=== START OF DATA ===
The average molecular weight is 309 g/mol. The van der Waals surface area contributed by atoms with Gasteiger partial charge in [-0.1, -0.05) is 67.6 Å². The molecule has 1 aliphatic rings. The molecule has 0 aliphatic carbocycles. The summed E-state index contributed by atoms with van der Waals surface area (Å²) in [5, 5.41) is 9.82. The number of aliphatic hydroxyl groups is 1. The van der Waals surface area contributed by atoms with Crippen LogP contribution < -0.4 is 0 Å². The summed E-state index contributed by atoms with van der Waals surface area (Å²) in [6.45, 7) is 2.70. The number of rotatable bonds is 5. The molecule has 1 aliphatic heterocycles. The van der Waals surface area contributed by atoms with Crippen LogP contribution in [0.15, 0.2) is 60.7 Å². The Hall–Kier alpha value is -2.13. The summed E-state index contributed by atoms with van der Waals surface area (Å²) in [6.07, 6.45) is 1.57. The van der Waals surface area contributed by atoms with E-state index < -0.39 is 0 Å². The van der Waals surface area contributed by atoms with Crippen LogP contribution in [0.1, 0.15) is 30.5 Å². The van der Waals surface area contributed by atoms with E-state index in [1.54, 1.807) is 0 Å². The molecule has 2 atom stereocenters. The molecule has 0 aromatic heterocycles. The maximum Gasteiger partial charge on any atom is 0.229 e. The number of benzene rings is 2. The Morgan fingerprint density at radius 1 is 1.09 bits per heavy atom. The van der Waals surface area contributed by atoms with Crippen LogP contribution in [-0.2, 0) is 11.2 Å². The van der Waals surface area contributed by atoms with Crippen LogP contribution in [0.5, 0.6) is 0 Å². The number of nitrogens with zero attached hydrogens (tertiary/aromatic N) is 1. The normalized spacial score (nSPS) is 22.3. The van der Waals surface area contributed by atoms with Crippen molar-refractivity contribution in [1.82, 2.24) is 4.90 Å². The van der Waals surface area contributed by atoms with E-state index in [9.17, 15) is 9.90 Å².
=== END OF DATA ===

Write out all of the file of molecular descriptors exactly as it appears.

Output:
The average molecular weight is 309 g/mol. The van der Waals surface area contributed by atoms with Gasteiger partial charge in [-0.1, -0.05) is 67.6 Å². The molecule has 1 aliphatic rings. The molecule has 0 aliphatic carbocycles. The summed E-state index contributed by atoms with van der Waals surface area (Å²) in [5, 5.41) is 9.82. The number of aliphatic hydroxyl groups is 1. The van der Waals surface area contributed by atoms with Crippen LogP contribution < -0.4 is 0 Å². The summed E-state index contributed by atoms with van der Waals surface area (Å²) in [6.45, 7) is 2.70. The number of rotatable bonds is 5. The molecule has 1 aliphatic heterocycles. The van der Waals surface area contributed by atoms with Crippen LogP contribution in [0.15, 0.2) is 60.7 Å². The Hall–Kier alpha value is -2.13. The summed E-state index contributed by atoms with van der Waals surface area (Å²) in [6.07, 6.45) is 1.57. The van der Waals surface area contributed by atoms with E-state index < -0.39 is 0 Å². The van der Waals surface area contributed by atoms with Crippen LogP contribution in [0.1, 0.15) is 30.5 Å². The van der Waals surface area contributed by atoms with E-state index in [1.54, 1.807) is 0 Å². The molecule has 2 atom stereocenters. The molecule has 0 aromatic heterocycles. The maximum Gasteiger partial charge on any atom is 0.229 e. The number of benzene rings is 2. The Morgan fingerprint density at radius 1 is 1.09 bits per heavy atom. The van der Waals surface area contributed by atoms with Crippen LogP contribution in [-0.2, 0) is 11.2 Å². The van der Waals surface area contributed by atoms with Crippen LogP contribution in [0.5, 0.6) is 0 Å². The number of nitrogens with zero attached hydrogens (tertiary/aromatic N) is 1. The normalized spacial score (nSPS) is 22.3. The van der Waals surface area contributed by atoms with Crippen molar-refractivity contribution in [1.82, 2.24) is 4.90 Å². The van der Waals surface area contributed by atoms with E-state index in [9.17, 15) is 9.90 Å².